How To Build A Bird House With Used Wine Corks

The weather is finally starting to warm a little and my thoughts are turning to yard and garden.  I first saw this darling bird house, made from used wine corks, by virberello on Youtube about a year ago and finally decided to make one.

As you can see, it turned out pretty good. Now to get it outside and hopefully a bluebird will decide to nest there. But first, let me show you how I made it.

You will need
  • Used wine corks, allow about 180.
  • Glue gun and extra glue sticks ( I used 9 full size glue sticks)
  • Knife

Safety first! Please remember the glue and glue gun tip are both very hot and can give you a severe burn. Even knowing this, I managed to burn myself twice but thankfully both were minor.

I suggest you pour all your wine corks out and take a look at them. Not all wine corks are the same length but fortunately there seems to be just two basic sizes. You will need to divide the shorter ones from the longer ones. You will also want to remove any odd shaped ones like these.

Odd shaped corks like this one are harder to work with
Also I found out that some corks aren't really cork but rather a rubbery substance that is harder to cut. Try to make sure you have the real cork ones anywhere that will need cutting. It will just make things a bit easier.

What you do:

I used the corks from less expensive wines on the bottom.
Begin by gluing 20 corks together to make the bottom. ( 5 x 4). Apply extra glue anywhere corks join. You will need to apply extra hot glue this way with each step as you go.

Now start the walls by gluing corks vertically down the sides and back. You will need about 9 down each side and 5 for the back. Total 23. I actually ended up with 10 down each side.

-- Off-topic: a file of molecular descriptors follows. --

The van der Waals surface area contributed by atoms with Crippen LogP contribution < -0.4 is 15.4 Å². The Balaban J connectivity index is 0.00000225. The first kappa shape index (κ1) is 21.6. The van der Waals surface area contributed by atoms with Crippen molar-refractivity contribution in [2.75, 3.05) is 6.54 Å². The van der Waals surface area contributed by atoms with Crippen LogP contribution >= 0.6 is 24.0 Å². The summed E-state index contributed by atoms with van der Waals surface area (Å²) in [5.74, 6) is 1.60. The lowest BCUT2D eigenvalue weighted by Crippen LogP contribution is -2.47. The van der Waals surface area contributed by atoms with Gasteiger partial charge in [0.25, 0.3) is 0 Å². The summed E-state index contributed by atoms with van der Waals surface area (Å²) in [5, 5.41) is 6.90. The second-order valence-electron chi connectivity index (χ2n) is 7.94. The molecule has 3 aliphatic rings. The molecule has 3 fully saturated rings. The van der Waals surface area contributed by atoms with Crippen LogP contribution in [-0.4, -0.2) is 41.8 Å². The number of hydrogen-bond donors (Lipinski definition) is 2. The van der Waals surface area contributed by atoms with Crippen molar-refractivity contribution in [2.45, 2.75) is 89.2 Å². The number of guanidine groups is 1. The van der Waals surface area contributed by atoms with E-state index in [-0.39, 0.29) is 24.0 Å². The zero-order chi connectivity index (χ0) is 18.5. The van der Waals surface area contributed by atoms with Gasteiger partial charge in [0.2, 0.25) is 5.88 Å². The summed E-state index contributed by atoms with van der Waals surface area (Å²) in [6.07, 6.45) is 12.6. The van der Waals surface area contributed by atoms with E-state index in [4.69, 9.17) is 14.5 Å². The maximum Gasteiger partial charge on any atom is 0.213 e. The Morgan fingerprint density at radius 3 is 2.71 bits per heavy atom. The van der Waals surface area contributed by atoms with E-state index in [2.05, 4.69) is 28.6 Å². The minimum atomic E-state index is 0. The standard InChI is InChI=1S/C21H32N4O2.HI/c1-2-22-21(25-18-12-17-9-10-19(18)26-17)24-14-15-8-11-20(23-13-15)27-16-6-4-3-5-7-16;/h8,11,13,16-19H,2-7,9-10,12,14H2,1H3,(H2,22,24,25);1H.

Continue the walls with another layer of corks again placed vertically right on top of the first layer. (23 corks)

One side of roof.
Now you need to begin the roof. Glue corks 3 wide and 12 long together (36 corks) for each side of the roof. (Total 72)

Create the front by gluing 19 corks together horizontally leaving out the middle cork on the 4th and 5th row.

And the back by gluing together 9 corks horizontally on top of the wall.

Now cut the corks on the front and back at an angle.

Next step is to glue the two roof sections on and apply about 6 corks along the center of roof peak.

If you need extra support under the eves you can cut a cork in half lengthwise and glue right up under the eve on both sides.

And there you have it! One wine cork birdhouse. ♥

Now...should I paint it? Hummm, what do you think?

Summary cork count. Please note these counts are approximate, you may need a few less or a few more depending on the size of the corks.

Bottom 5x4=20
Walls 2x23=46
Roof 3x12=36 x2=72
Front 19
Back 9
Ridge 6
2 extra for support if needed.

Total about 174 corks.

Update: I do not recommend hanging for birds to use. I hung this birdhouse close to my backdoor for decoration but a beautiful Crested Flycatcher and her mate decided to raise a family in it! I was thrilled but as the chicks grew and the parents were flying in and out all day, the birdhouse began to fall apart. Thankfully hubby and I managed to reinforce it enough to hold together until the babies left the nest. This year I have it mounted on a wood base instead of hanging and I believe it will do fine and provide a safe home for a new bird family.


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  2. Hallo :)
    Ich werde das Häuschen auf jeden Fall nachbauen und wohl vorab mit Holz verstärken.
    Das ist eine sehr tolle Idee.
    Vielen Dank

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